Fats Proteins and Carbs


Ok, now let’s get some essential technicals out of the way. It’s not so bad, but it’s important to understand the meaning of these terms and the role they play. Once we know what we’re dealing with we can move on.

  1. Chemical Composition:
  • Fats: Composed of fatty acids and glycerol. They repel water. There are 3 classifications: saturated, unsaturated, and trans fats.
    • Carbohydrates: Made of carbon, hydrogen, and oxygen atoms. They include sugars (simple carbohydrates) and starches/fiber (complex carbohydrates), that’s simple enough.
    • Proteins: Comprised of amino acids, which are linked together in chains. There are 20 different amino acids, and their arrangement determines the specific protein’s function.

Now that we know their chemical make ups, but what are we dealing with here. A calorie is a calorie, but 1 gram of fat and 1 gram of protein are not equal, their role in satiety alone makes a huge difference in how many more calories we continue to consume. I’m telling you all this because a lot of people don’t fully understand what they’re really eating and how it’s affecting their appetite, blood sugar level, satiety. Once I understood this, it opened up my world and I was armed with the tools I needed to start taking control. If you’re not in control, guess what, you’re out of control, it’s that simple and without some basic knowledge of what we’re dealing, it’s almost impossible to make the right decisions. By the time you finish reading this, all you’ll need to do is apply the principles, incorporate them into your daily eating routine and literally change your life.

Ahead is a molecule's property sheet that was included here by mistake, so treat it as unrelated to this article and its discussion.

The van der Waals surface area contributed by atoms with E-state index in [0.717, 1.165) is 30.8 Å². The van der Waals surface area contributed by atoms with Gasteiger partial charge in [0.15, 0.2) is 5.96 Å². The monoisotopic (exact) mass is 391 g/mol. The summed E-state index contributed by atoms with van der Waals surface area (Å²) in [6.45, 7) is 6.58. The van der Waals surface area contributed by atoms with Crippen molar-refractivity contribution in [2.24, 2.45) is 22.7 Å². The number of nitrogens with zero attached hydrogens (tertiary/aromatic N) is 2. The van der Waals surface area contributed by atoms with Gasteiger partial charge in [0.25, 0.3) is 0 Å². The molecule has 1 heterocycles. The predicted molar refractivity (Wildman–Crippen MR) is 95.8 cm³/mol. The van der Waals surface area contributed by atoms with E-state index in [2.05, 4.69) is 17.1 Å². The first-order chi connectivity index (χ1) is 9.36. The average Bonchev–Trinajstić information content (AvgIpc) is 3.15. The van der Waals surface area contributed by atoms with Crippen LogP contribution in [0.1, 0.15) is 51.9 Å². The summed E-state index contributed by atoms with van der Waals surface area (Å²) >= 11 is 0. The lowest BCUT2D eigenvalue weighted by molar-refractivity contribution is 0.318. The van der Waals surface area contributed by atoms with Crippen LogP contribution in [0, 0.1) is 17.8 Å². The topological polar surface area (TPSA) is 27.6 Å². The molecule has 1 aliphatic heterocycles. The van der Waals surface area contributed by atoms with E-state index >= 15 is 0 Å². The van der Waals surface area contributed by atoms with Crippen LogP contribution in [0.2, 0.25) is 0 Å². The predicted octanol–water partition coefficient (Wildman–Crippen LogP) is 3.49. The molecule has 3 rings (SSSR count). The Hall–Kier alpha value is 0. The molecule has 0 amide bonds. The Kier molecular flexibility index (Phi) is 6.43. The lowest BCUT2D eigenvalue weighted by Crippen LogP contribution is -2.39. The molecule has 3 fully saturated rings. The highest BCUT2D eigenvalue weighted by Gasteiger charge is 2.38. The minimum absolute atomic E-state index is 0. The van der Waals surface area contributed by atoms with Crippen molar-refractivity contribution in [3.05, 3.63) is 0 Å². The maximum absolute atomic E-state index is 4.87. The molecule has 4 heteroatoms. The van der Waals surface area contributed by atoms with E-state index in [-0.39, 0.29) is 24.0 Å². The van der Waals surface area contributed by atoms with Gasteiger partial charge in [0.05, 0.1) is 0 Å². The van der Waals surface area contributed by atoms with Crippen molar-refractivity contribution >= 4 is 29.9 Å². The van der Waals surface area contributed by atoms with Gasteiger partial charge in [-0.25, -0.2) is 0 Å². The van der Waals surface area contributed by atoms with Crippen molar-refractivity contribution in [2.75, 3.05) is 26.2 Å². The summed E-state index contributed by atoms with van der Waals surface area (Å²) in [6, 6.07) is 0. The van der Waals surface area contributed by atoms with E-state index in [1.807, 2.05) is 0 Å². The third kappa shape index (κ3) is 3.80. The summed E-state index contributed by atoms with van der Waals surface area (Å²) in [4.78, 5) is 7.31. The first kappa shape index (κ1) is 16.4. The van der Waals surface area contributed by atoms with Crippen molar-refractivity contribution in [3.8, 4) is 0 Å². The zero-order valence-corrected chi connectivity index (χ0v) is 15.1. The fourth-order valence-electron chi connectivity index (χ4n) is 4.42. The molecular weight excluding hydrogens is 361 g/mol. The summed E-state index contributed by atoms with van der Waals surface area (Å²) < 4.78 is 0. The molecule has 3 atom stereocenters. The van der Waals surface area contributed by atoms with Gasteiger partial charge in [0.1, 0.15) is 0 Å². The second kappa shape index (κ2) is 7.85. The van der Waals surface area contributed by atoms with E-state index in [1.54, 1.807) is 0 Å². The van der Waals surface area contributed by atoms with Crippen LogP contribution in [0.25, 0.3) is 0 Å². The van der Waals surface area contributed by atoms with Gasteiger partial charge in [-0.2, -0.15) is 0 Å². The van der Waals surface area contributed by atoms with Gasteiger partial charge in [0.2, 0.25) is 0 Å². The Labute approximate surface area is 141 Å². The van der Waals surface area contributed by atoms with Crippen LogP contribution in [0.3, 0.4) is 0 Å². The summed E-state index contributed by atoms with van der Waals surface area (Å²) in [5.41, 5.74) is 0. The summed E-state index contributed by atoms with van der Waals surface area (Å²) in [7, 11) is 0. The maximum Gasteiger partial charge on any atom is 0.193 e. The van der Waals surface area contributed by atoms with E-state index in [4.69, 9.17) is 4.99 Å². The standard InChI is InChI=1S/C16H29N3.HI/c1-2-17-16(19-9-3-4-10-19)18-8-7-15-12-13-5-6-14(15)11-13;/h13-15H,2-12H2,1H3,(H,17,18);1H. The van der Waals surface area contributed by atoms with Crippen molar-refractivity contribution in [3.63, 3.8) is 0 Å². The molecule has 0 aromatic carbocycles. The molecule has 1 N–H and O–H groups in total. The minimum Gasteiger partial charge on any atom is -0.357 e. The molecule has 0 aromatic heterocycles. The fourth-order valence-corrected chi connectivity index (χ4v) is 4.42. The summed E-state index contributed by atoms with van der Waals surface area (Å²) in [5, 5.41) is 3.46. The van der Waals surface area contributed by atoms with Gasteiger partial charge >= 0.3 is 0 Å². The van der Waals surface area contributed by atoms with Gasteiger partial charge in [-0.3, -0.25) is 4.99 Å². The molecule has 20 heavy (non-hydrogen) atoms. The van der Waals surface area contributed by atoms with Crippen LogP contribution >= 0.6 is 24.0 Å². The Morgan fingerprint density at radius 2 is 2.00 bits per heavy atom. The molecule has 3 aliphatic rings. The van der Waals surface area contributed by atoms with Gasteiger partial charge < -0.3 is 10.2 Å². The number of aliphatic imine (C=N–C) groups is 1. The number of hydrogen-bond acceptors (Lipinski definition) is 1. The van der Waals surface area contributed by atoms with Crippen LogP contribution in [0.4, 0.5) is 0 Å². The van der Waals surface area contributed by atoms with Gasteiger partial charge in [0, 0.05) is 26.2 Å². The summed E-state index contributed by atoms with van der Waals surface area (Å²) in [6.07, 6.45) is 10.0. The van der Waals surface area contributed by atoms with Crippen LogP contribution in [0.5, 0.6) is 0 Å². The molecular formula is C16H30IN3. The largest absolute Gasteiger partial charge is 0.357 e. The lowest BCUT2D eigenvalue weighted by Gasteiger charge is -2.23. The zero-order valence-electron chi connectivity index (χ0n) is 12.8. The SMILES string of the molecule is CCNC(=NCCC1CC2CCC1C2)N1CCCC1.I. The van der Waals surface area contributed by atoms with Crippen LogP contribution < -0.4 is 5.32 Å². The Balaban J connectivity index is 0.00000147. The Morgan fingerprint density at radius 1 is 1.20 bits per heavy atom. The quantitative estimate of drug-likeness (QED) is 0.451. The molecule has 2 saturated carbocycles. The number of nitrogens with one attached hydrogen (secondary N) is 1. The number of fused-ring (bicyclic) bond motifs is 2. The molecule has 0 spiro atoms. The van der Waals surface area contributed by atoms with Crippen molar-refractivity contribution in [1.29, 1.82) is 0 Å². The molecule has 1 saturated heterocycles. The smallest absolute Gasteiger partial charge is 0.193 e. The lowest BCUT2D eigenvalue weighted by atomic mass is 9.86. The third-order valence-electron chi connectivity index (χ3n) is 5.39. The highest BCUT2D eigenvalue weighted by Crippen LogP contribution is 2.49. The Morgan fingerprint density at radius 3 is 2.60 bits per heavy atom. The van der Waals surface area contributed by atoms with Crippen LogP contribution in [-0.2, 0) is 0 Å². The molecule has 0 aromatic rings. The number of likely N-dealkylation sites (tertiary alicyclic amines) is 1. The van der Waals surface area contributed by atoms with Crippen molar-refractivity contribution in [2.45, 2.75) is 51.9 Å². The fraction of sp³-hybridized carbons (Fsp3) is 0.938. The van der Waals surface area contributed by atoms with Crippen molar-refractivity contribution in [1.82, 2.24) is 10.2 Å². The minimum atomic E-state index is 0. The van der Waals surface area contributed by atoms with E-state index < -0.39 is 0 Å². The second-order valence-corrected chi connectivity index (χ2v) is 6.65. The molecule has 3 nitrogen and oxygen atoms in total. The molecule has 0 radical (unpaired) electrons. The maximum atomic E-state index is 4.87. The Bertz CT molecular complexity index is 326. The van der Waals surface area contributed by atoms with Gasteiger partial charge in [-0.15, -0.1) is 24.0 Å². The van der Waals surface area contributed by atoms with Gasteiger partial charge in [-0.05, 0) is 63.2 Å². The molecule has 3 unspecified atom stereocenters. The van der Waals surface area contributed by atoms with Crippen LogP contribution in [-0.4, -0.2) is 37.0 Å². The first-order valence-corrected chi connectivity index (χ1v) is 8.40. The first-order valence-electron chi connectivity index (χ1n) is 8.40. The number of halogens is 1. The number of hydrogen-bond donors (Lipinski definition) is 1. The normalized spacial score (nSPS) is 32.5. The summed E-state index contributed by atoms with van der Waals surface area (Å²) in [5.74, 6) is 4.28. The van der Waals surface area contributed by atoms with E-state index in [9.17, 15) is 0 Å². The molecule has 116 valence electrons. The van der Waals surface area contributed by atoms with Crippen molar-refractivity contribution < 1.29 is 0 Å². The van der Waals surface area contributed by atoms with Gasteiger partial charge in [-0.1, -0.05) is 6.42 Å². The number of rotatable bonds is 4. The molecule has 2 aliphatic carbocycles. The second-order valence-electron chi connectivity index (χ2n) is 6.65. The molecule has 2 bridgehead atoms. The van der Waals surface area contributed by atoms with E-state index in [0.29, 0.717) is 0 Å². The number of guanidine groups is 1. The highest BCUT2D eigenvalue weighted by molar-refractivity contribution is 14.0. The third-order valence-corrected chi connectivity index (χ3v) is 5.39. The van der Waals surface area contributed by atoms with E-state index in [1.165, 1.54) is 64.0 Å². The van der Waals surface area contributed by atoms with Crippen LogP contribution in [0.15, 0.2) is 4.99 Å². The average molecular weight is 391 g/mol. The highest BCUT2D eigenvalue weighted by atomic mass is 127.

• Energy Content:
  • Fats: Most energy-dense macronutrient, providing around 9 calories per gram.
    • Carbohydrates: Provide approximately 4 calories per gram.
    • Proteins: Also provide about 4 calories per gram.
  • Function in the Body:
  • Fats: Essential for insulation, protecting organs, hormone production, and absorption of fat-soluble vitamins. This is important, because these vitamins are store for longer period in the body, therefore you need to control their consumption, too much leads to toxicity (They are Vitamin A, D, E and K). Water soluble vitamins don’t remain that long, so they are safer in larger quantities (Vitamin C and B complexes).
    • Carbohydrates: Primary energy source for the body, especially for high-intensity activities and brain function. You need carbs, You can’t be without it, it will affect your testosterone level, energy level and without energy you’re in a wold of hurt.
    • Proteins: Crucial for building and repairing tissues, enzymes, hormones, and various bodily structures. In another word, the key to building those torn muscle fibers we tear when we work out. This should be taken seriously, this is also something that starts to fade as you get older retaining it keeps you young.
  • Digestion and Absorption:
  • Fats: Digested primarily in the small intestine and absorbed with the help of bile.
    • Carbohydrates: Broken down into sugars during digestion and absorbed in the small intestine.
    • Proteins: Broken down into amino acids during digestion and absorbed in the small intestine.
  • Sources in Diet:
  • Fats: Found in oils, butter, nuts, seeds, meat, and dairy products.
    • Carbohydrates: Present in fruits, vegetables, grains, legumes, and sugary foods.
    • Proteins: Obtained from meat, poultry, fish, dairy, legumes, nuts, and seeds. So yes as a vegetarian, you can structure your diet to get enough of your protein with no issues.
  • Role in Health:
  • Fats: Different types of fats have varying effects on health. Unsaturated fats (found in nuts, avocados, olive oil) are beneficial for heart health, while saturated and trans fats might contribute to heart disease if consumed excessively.